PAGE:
News, Policies, & Trends

New York Department of Homeless Services Denies Two-Hundred Families Assistance in Name of Research

By | Oct 11, 2010

We in the social sector not only have a duty to help people experiencing homelessness and poverty, we also have a duty to figure out whether our services actually help.

These two responsibilities, to provide services and evaluate our work, have come into conflict in the City of New York’s Department of Homeless Services (DHS). DHS is under fire for conducting what is known as a randomized control trial with a sampling of the families they serve.

DHS researchers split service seekers into two groups of 200 families. The first group was provided DHS service as normal, but the second group was simply given a list of non-profits that provide similar services. This second group, referred to as a “control group”, was then told they could not receive services from DHS for the duration of the two-year study.

The experiment was designed to identify what, if any, value was added by DHS’s Homebase program. The Homebase program offers assistance with

  • Family or tenant/landlord mediation household budgeting
  • Emergency rental assistance
  • Job training and placement
  • Benefits advocacy (child care, food stamps, tax credits, public health insurance)

According to the DHS website, the department served 8,629 families last fiscal year. Therefore, the control group for this study likely amounts to about 2% of the annual caseload.

Ethical Concerns

There are understandable ethical concerns when conducting research involving vulnerable populations. Speaking to CNN, New York Department of Homeless Services Commissioner Seth Diamond said the clients who participated in the study “had an option; they knew there was a possibility [of being denied services for purposes of the study] and signed a document reflecting that”

While the participants may have signed a consent form, many question the extent to which the consent was truly voluntary.

These are families who came to DHS because they were in desperate situations. Presumably a decision to not sign the consent form was a decision to not receive help from DHS anyway, meaning there was no real choice, rather coerced consent.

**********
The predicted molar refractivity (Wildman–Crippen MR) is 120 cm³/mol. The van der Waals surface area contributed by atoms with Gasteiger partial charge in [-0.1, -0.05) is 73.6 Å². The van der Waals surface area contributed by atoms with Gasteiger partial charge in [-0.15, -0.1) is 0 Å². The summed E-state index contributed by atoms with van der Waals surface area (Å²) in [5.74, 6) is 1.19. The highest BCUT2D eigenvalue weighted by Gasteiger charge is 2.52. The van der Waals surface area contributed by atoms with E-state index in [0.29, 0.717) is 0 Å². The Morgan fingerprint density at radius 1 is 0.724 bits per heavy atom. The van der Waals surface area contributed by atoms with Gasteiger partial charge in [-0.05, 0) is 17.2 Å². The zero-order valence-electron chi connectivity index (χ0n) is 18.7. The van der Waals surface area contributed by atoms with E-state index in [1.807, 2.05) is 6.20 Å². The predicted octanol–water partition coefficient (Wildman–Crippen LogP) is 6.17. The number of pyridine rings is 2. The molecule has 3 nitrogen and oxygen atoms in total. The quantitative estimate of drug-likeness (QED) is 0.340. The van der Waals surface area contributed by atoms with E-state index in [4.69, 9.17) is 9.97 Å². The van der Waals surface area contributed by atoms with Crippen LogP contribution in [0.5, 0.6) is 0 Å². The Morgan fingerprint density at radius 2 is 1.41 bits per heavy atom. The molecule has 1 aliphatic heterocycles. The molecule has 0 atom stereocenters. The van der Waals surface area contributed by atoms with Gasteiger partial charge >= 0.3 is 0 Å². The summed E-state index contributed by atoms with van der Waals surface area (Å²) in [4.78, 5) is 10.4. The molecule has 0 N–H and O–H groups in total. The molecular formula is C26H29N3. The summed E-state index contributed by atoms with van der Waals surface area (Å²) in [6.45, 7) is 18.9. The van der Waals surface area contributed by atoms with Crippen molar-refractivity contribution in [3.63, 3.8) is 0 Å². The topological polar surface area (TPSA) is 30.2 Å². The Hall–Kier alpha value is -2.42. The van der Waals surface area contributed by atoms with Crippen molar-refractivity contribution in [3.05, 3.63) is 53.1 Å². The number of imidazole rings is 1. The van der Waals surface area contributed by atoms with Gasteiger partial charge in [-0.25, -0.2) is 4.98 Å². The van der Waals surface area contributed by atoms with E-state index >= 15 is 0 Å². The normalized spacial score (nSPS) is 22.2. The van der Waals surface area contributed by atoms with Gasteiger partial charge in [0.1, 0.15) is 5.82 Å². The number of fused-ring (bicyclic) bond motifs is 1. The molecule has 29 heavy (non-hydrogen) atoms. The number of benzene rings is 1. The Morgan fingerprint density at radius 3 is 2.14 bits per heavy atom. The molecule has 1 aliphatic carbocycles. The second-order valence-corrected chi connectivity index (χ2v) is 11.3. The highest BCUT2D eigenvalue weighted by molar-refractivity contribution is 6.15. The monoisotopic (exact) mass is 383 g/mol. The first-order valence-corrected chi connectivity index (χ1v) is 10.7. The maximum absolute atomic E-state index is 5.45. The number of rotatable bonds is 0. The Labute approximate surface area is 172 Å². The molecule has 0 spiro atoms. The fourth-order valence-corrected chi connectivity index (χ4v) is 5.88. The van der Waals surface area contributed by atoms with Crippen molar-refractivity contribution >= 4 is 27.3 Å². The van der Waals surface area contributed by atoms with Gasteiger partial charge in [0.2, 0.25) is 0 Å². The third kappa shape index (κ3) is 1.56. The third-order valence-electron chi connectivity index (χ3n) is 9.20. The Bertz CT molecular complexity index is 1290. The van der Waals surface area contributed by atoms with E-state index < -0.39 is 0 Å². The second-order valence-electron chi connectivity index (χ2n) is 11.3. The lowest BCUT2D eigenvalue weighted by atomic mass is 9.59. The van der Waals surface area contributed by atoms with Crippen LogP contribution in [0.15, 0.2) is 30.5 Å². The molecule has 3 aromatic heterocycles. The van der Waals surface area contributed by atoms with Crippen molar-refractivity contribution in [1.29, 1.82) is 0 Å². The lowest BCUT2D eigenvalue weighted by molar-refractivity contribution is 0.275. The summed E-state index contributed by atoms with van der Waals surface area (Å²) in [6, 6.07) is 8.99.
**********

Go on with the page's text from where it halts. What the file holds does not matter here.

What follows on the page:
This is a serious and important question for our sector, and is not necessarily as black and white as our gut reaction might suggest. Certainly the idea of denying services to someone in need seems wrong, even cruel.

But the hypothesis DHS lays out is that the non-profit referral network might be able to provide the same outcomes as DHS’s Homebase program. And what is to say that people who receive assistance from DHS don’t actually have worse outcomes than people who don’t seek help from the city?

The study seems cruel because we assume that the Homebase program works. Indeed, if the city knew Homebase was effective and denied people help anyway, that would be undoubtedly be cruel. But they don’t.

A Better Way

That said, I am not defending the actions of the New York Department of Homeless Services. My colleague at Idealistics pointed out that when evaluating social service programs, control groups are usually formed by tracking people who did not receive a particular service because the demand exceeded the supply.

What DHS did here is very different.

DHS had the means to provide their service to all who demanded it, but chose not to for the sake of their study. While this style of research is typical in the medical world, where one group of patients is administered an experimental drug then compared to another group that did not receive treatment, it’s not clear that such an approach is appropriate in social sector evaluation.

This is an important issue for the sector to consider. Where do we draw the line in evaluation?

I generally think we do not do enough to evaluate the effectiveness of our programs. Personally, I am surprised to see a situation where we have likely gone too far to evaluate the effectiveness of an intervention.

Was what DHS did unethical? Or do you think conducting a study that impacts a smaller number of families is worth it if it helps us help more people better?

Is there a better way to collect good data, but with less risk to vulnerable populations?

I think so. At the very least, I hope so.

What do you think?

Photo credit: dzingeek


  1. Posted Oct 11, 2013 at 3:24 am | Permalink

    If they want to test something, they need to find willing people. its not good to force someone to undergo an experiment. That's against human rights.

  2. Posted Oct 22, 2013 at 9:04 am | Permalink

    Yeah right, They need to look for people who are willing to undergo the experiment.